Wednesday, January 30, 2013

RIP Young Justice

I’m about ready to switch comic alliances. To anyone not in comics this is big, like switching the kind of underwear you wear, but DC is really leaving me with no choice. First they quasi-reboot their entire continuity and give us this New 52 trash, then they bomb the Green Lantern movie, and now this: Young Justice will not be in Cartoon Network’s 2013-14 lineup, essentially cancelling it. 
Oh, what’s Young Justice you ask? No, it’s okay, I don’t blame you for not knowing, since DC is too busy trying to convince everyone that healing Batgirl’s spine was a good idea they haven’t really promoted the best cartoon they’ve had since Batman the Animated Series. Young Justice follows a team comprised of the Justice League’s sidekicks, called the Team, who are deployed by Batman to go on covert ops missions in order to stop a secret cabal of villains called the Light from destroying the League and taking over the world. The first season was hands down amazing, Every character had their own intriguing story arch full of surprise twists and more emotional draw-ins then a book about the pioneer’s puppies. The thing that sealed the deal for me was that they brought one of my longtime favorite super heroes, Superboy, in as a main character, complete with his trademark tee shirt. Although they do take liberties with the original continuity, I personally am not a purist (Unless DC does something stupid, see earlier rant on New 52, and extended edition coming next week) and loved the changes they made in Young Justice, like Superboy being a broody anti-social, and Miss Martian being a flake.
The second season took place 5 years after the last, introducing a pile of new young heroes to the team, including Lagoon Boy, Batgirl and Wonder Girl. The story became a little harder to follow with the addition of so many new faces, but it still worked, and this time centered on a secret alien invasion, but the show was put on hiatus mid-season last year. Now it’s all but official: Young Justice is cancelled.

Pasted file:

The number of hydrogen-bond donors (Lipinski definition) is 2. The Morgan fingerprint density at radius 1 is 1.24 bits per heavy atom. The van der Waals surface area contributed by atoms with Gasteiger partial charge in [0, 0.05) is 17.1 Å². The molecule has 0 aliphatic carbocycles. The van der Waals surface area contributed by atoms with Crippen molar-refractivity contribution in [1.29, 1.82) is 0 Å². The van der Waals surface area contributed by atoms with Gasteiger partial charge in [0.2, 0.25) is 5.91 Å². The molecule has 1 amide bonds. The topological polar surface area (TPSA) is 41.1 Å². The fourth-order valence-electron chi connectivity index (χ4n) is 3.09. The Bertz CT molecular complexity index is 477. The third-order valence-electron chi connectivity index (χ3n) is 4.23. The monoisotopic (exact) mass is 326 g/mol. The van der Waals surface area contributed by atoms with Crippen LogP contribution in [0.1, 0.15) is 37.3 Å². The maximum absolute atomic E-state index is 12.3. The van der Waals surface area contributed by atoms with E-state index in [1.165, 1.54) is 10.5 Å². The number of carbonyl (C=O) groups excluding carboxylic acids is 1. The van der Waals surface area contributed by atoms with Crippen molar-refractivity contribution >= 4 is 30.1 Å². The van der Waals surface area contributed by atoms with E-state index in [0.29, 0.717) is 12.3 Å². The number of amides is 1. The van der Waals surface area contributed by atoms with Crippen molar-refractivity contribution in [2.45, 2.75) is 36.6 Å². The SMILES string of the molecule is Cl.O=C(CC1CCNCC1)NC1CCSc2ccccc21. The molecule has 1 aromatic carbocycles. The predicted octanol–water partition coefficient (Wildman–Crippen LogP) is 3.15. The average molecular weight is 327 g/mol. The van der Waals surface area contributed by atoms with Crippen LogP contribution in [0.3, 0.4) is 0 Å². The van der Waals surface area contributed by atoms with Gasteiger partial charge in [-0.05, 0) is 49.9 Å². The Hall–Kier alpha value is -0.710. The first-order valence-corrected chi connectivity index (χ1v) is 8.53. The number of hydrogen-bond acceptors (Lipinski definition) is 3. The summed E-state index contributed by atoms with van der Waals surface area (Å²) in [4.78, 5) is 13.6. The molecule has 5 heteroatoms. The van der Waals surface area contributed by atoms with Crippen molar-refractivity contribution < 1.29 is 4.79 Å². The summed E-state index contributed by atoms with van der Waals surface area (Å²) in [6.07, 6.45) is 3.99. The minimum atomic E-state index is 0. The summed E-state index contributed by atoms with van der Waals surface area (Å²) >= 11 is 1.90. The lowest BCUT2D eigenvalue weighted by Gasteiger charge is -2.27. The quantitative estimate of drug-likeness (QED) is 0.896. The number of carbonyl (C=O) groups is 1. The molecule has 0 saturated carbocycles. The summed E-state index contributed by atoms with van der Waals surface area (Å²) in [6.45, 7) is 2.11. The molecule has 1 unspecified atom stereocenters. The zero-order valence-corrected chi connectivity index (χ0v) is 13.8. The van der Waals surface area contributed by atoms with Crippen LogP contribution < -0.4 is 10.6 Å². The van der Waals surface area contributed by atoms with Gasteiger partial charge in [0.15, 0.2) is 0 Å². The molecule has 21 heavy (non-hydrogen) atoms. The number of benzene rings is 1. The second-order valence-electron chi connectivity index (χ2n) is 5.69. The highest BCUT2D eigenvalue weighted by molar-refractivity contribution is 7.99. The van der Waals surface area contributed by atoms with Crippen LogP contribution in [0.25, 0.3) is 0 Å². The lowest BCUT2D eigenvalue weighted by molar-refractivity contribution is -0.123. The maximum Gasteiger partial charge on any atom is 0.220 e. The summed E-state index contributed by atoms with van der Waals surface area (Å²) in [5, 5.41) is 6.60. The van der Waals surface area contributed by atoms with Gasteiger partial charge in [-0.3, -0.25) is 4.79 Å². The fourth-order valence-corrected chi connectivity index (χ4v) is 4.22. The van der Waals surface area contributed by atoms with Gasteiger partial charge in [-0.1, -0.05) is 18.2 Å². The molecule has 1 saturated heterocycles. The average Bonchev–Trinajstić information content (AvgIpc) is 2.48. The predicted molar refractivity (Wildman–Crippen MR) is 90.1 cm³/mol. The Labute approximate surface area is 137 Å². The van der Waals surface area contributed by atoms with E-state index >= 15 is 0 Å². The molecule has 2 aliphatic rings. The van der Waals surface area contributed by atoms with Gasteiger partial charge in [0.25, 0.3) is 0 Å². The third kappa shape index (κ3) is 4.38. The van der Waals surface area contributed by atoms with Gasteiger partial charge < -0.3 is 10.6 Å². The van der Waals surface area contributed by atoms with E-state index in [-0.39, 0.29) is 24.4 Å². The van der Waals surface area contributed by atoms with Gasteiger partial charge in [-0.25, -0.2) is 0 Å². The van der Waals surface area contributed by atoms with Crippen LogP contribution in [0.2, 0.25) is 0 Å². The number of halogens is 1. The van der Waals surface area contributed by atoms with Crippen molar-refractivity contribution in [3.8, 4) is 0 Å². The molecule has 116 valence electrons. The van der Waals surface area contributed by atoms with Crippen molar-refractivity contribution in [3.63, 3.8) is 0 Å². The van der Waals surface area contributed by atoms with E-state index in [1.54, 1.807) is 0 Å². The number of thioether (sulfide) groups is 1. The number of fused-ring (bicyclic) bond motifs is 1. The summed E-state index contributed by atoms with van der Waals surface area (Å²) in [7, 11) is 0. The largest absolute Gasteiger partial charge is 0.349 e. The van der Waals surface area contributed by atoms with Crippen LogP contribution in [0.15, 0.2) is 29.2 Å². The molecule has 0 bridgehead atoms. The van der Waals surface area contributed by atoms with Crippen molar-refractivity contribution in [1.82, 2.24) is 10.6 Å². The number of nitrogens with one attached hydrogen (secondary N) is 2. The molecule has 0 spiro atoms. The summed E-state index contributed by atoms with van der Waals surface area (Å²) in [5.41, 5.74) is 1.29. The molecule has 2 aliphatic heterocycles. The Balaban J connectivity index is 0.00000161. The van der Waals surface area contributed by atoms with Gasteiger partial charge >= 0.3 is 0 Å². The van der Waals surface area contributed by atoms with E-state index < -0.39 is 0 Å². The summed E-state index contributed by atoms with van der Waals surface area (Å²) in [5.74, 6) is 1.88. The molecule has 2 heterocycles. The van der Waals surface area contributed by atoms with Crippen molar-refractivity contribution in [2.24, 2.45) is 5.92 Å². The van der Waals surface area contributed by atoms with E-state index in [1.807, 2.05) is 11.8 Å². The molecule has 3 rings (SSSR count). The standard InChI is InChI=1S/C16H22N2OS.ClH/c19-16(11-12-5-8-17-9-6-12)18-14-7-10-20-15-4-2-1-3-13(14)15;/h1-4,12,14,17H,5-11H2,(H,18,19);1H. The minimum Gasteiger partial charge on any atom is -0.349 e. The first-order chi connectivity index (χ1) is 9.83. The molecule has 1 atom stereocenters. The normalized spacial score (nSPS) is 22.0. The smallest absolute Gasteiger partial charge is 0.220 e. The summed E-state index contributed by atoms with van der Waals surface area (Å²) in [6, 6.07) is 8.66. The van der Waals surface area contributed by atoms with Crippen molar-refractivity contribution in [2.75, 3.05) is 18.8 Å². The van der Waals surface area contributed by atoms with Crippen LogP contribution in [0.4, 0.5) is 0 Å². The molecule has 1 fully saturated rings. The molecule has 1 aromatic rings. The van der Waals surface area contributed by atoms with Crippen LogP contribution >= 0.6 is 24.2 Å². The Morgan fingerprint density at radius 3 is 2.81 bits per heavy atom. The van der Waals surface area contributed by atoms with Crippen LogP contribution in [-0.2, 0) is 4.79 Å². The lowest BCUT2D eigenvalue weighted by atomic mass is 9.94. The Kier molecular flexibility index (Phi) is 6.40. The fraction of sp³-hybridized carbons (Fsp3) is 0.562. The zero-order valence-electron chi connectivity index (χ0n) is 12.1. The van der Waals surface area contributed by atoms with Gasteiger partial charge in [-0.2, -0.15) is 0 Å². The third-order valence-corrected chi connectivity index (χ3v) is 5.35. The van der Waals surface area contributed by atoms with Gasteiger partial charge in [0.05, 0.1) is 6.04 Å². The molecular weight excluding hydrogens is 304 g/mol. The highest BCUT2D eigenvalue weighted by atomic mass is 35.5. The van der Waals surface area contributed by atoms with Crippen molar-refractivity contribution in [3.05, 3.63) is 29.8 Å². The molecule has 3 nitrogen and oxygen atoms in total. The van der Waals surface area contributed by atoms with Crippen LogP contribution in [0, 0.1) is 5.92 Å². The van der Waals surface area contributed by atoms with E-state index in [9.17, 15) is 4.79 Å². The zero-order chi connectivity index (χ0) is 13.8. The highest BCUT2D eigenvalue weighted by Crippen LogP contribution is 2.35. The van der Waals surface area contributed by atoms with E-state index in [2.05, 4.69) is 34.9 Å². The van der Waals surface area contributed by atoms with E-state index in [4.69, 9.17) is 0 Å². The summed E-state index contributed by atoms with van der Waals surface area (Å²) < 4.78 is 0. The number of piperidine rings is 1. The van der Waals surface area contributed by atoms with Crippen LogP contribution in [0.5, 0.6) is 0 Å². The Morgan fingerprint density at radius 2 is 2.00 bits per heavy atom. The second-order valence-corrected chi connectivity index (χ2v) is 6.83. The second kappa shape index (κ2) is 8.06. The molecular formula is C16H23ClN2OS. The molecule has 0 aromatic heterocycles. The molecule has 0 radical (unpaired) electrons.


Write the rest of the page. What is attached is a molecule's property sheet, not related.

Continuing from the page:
Here’s my question: What is DC doing? At this point they’re pretty much on life support with comic sales dropping since last year, most of their movies either crashing and burning and then cancelling popular shows like Young Justice and Green Lantern. Nolan’s Dark Knight movies was pretty much the only thing they really had going for them and even then Rises had more than its fair share of problems. As of now, DC is looking at rebooting Superman this summer with Man of Steel, rebooting Batman in four years, and after that putting together a Justice League movie much like the Avengers last summer. I really hate to say this, but unless DC makes some major changes soon, they’re might not be a company left to make a Justice League movie!
So here I sit about to give a tearful goodbye to my precious Young Justice, and maybe to my favorite comic book company with it, hoping against hope that they manage to pull themselves together soon before we lose Batman and Superman forever, while wondering if Hot Topic still had those light up Iron Man boxers I was looking at the other day.
For a sample of Young Justice, click here!

Wednesday, January 23, 2013

Video game sales restrictions

Confession: I bought Saints Row the Third for XBox 360 because the idea that I could play a Grand Theft Auto game while dressed as Ronald McDonald filled my little heart with glee. Turns out the game was glitchy and the story was unimaginative that wasn't even helped by the fact that Burt Reynold's made a guest appearance, but the fact is that I like violent video games. I'm the guy who picks up the Blood and Guts feat in Fallout 3 that makes every kill look like I just put the guy in a blender, but for +10% damage how can you argue? Legislation is once again being looked at to restrict the sales of such video games to minors and, despite my love of gore, I personally agree with every word.
Now let me say that I am not representing the Church of Jesus Christ of Latter-Day Saints, any political organization, movement, fast food chain, underwear brand or video game distributor, this is just my own little humble opinion, but I do agree with the idea of not allowing Mature or Adult Only video games into the hands of minors. Do I think that these video games should be outright banned, which is usually the next logical step brought up in the argument? No, I do not and here's why:
I consider video games to be an art form, meaning that they're a format for self-expression. Granted, it's hard to find the artistic value in Saints Row the Third, but play a game like Red Dead Redemption, or the Assassin's Creed series, and tell me that they weren't the painstakingly loving children of someone who wanted to create a unique experience. I will never be the one to ban nude or violent images from the world of art, since it is some of these images that have impacted us the most in our history, so I will not say that they should be banned from video games.